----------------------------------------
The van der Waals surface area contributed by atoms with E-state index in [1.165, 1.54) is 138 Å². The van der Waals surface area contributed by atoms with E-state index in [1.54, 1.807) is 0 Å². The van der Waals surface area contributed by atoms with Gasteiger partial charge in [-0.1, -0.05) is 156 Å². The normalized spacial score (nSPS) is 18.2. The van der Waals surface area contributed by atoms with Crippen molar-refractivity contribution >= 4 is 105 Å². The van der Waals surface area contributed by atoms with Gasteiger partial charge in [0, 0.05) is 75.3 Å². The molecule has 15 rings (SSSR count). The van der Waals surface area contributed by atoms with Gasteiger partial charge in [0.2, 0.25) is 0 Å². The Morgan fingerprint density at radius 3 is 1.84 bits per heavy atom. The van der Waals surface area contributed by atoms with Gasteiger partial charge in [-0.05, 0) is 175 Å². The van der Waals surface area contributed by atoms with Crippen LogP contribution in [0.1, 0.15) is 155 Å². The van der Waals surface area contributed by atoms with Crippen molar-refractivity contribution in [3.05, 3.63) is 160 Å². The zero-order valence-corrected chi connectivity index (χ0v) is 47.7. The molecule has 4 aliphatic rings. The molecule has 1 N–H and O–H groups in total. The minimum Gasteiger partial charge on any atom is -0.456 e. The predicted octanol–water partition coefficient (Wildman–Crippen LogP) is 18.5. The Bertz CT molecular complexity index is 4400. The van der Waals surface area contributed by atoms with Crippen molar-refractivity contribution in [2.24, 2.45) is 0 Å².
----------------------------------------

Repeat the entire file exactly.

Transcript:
The van der Waals surface area contributed by atoms with E-state index in [1.165, 1.54) is 138 Å². The van der Waals surface area contributed by atoms with E-state index in [1.54, 1.807) is 0 Å². The van der Waals surface area contributed by atoms with Gasteiger partial charge in [-0.1, -0.05) is 156 Å². The normalized spacial score (nSPS) is 18.2. The van der Waals surface area contributed by atoms with Crippen molar-refractivity contribution >= 4 is 105 Å². The van der Waals surface area contributed by atoms with Gasteiger partial charge in [0, 0.05) is 75.3 Å². The molecule has 15 rings (SSSR count). The van der Waals surface area contributed by atoms with Gasteiger partial charge in [0.2, 0.25) is 0 Å². The Morgan fingerprint density at radius 3 is 1.84 bits per heavy atom. The van der Waals surface area contributed by atoms with Gasteiger partial charge in [-0.05, 0) is 175 Å². The van der Waals surface area contributed by atoms with Crippen LogP contribution in [0.1, 0.15) is 155 Å². The van der Waals surface area contributed by atoms with Crippen molar-refractivity contribution in [3.05, 3.63) is 160 Å². The zero-order valence-corrected chi connectivity index (χ0v) is 47.7. The molecule has 4 aliphatic rings. The molecule has 1 N–H and O–H groups in total. The minimum Gasteiger partial charge on any atom is -0.456 e. The predicted octanol–water partition coefficient (Wildman–Crippen LogP) is 18.5. The Bertz CT molecular complexity index is 4400. The van der Waals surface area contributed by atoms with Crippen molar-refractivity contribution in [2.24, 2.45) is 0 Å².